Here’s everything you need to know about melatonin for sleep.
We all know the challenges that come with not getting good quality sleep. If you find yourself struggling to fall asleep or stay asleep, you may be looking for something—anything!—that can help you finally get that delicious slumber. While sleep disorders such as insomnia should always be evaluated and treated by our Bradenton, FL, sleep medicine specialist Dr. Jeremy McConnell, here’s what you should know about catching ZZZs with melatonin.
What Is Melatonin?
Melatonin is the sleep hormone, which the pineal gland in our brain secretes at night to help us sleep; however, melatonin can also be derived from plants and made into a supplement to help with sleep. Cool fact: melatonin isn’t just integral for sleep. It also plays a role in managing cortisol, regulating blood pressure and keeping your immune system healthy and strong. Once the sun sets, darkness lets our pineal gland know it’s time to release melatonin to prepare us for sleep.
When Does Melatonin Get Released by the Body?
As long as we don’t affect melatonin’s release (more on that later!), the body typically secretes this hormone around 9 pm, with melatonin levels peaking around 2 am.
When Does Melatonin Help With Sleep?
While melatonin isn’t something to be used regularly, it can be beneficial for treating certain sleep disorders such as insomnia. Our Bradenton, FL, sleep team may also recommend it for shift workers or to alleviate jet lag symptoms. Melatonin can also help individuals fall asleep faster and stay asleep.
When Should I Take Melatonin?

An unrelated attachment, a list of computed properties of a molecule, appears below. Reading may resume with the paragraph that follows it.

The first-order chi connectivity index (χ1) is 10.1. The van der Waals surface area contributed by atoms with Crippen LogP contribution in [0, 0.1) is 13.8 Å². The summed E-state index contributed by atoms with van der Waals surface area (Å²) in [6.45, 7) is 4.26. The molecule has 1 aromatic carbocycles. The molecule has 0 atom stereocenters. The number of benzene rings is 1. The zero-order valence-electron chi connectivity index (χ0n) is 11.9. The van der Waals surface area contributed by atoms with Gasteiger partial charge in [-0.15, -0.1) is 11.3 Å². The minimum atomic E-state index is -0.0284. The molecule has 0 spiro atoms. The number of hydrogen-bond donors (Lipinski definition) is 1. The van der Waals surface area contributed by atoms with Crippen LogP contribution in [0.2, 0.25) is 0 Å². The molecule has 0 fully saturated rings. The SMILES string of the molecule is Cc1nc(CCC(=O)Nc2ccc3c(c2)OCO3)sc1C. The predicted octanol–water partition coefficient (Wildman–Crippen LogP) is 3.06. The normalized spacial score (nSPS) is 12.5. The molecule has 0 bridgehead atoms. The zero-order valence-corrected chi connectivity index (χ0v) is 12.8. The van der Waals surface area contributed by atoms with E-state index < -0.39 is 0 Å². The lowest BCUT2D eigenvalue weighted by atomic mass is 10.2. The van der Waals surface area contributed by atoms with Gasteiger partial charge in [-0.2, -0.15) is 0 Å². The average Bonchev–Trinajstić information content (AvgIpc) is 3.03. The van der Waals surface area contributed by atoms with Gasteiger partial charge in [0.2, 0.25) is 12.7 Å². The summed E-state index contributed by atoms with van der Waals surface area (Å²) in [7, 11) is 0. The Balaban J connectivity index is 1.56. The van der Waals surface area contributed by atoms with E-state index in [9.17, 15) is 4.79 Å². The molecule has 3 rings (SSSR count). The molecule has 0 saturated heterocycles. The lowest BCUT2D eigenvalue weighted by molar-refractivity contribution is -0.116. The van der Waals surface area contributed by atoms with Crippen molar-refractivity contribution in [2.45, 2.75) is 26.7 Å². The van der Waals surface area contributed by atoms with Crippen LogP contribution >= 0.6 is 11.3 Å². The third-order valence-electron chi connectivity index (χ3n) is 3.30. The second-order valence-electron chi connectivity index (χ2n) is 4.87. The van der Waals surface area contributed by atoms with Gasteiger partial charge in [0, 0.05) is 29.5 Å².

Just as melatonin tends to be secreted by the brain about two hours before most people hit the sack, you should take your melatonin supplement about one to two hours before you plan to go to bed.
Is Melatonin Safe To Use?
Yes, when taken at the proper dosage, melatonin is safe; however, some people experience side effects such as headaches, next-day grogginess or brain fog and dizziness. This may be more likely to occur if you’ve taken too much. Stick with a smaller dose (around 0.3mg) and gradually increase the dose if you don’t notice an effect.
Will Taking Melatonin Impact My Body’s Ability To Produce It?
You’ve probably heard people say that taking melatonin supplementation is bad because it could stop your body from producing this hormone on its own. Luckily this isn’t true. A melatonin supplement will not impact your brain’s ability to make it on its own.
How Can I Boost My Own Natural Melatonin Production?
Since melatonin release is triggered by darkness, it’s essential to reduce exposure to any lights at night, which could delay melatonin production (and be the cause of your insomnia). While you should keep lights dim and avoid electronics about two hours before bed, if you do need to use your electronics, at least try blue-light blocking glasses to help shield your eyes from some of the harmful effects of the computer or phone’s blue light.
If you are dealing with insomnia, you must turn to our Bradenton, FL, sleep doctor Dr. McConnell and the Florida Sleep Specialists team for treatment. After all, while melatonin supplementation can be helpful, there are other ways in which we can help you better manage your sleep disorder. Call (941) 792-8383 to schedule an evaluation.